New York Appellate Court Judge Lifts Trump Gag Order
NEW YORK — A New York appellate court judge on Thursday temporarily lifted the gag order placed on former President Donald Trump and his attorneys in his civil fraud trial following an emergency hearing.
Associate Justice David Friedman of the First Judicial Department ruled from the bench, expressing skepticism about whether the harm done by Trump’s spewing invective outweighed the harm of infringing on the former president’s free speech rights.
Judge Arthur Engoron, who is presiding over the civil fraud trial, imposed the gag order on Trump to prevent him from making any statements about court staff, citing security risks.
His order came after Trump posted on social media repeated baseless allegations involving the judge’s principle law clerk.
Engoron later fined Trump $15,000 for violations and expanded the order to include his lawyers after they questioned the clerk’s prominent role in the courtroom.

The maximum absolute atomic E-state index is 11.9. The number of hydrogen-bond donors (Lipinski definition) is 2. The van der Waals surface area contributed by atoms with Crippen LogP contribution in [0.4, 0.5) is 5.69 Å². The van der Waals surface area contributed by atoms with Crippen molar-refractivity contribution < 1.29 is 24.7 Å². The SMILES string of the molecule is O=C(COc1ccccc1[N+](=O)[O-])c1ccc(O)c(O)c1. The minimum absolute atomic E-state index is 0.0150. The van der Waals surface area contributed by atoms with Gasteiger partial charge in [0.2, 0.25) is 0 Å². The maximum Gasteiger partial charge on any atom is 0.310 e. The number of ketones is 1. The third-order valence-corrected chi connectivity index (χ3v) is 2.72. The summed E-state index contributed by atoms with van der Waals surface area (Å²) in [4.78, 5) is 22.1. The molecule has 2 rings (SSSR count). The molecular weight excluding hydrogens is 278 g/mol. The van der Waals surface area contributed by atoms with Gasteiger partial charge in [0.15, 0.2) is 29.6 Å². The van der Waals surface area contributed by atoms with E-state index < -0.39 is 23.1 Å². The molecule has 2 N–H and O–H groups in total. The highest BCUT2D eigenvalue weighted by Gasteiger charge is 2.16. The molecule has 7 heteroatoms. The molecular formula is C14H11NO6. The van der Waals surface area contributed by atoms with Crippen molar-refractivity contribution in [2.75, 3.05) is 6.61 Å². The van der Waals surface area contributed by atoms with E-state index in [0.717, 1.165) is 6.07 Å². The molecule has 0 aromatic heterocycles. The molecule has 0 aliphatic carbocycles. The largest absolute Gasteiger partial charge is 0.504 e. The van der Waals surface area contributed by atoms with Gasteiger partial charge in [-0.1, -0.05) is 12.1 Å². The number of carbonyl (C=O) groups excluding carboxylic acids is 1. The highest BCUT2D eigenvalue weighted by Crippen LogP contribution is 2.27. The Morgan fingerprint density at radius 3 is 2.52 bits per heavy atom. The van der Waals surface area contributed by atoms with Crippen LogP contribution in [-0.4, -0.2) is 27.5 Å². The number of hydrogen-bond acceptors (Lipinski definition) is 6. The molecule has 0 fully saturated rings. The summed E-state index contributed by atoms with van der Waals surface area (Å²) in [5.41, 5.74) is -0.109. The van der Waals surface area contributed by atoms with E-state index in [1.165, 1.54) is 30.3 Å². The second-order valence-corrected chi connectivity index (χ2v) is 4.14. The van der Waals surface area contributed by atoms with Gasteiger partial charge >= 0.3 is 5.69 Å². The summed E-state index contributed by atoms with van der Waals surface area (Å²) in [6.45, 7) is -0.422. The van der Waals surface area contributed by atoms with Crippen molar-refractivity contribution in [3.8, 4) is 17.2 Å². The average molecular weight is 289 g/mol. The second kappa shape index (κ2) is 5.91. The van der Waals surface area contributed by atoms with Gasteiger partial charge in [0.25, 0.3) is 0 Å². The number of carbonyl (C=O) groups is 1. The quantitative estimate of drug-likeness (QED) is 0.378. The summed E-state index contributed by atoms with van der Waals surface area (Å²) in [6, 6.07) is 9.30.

Trump’s legal team had requested the emergency hearing on the gag order earlier this week, contending that the order cast serious doubt on Engoron’s ability to serve as an “impartial finder of fact” for the case.
“His extraordinary expansion of that order both limits and chills advocacy on petitioners’ behalf and precludes counsel on pain of contempt from making a record of misconduct and bias in a public courtroom,” Trump’s lawyers wrote in their request.
The former president’s legal team requested an interim stay of Engoron’s gag orders and the sanctions that resulted from his violation of them, which the New York appellate division granted after oral arguments Thursday.
The gag orders stemmed from an online attack Trump made on Engoron’s principal law clerk, who has become an unwitting main character in the fraud trial.
Friedman’s decision also voids the fines imposed on Trump for violating the gag order while it was in effect.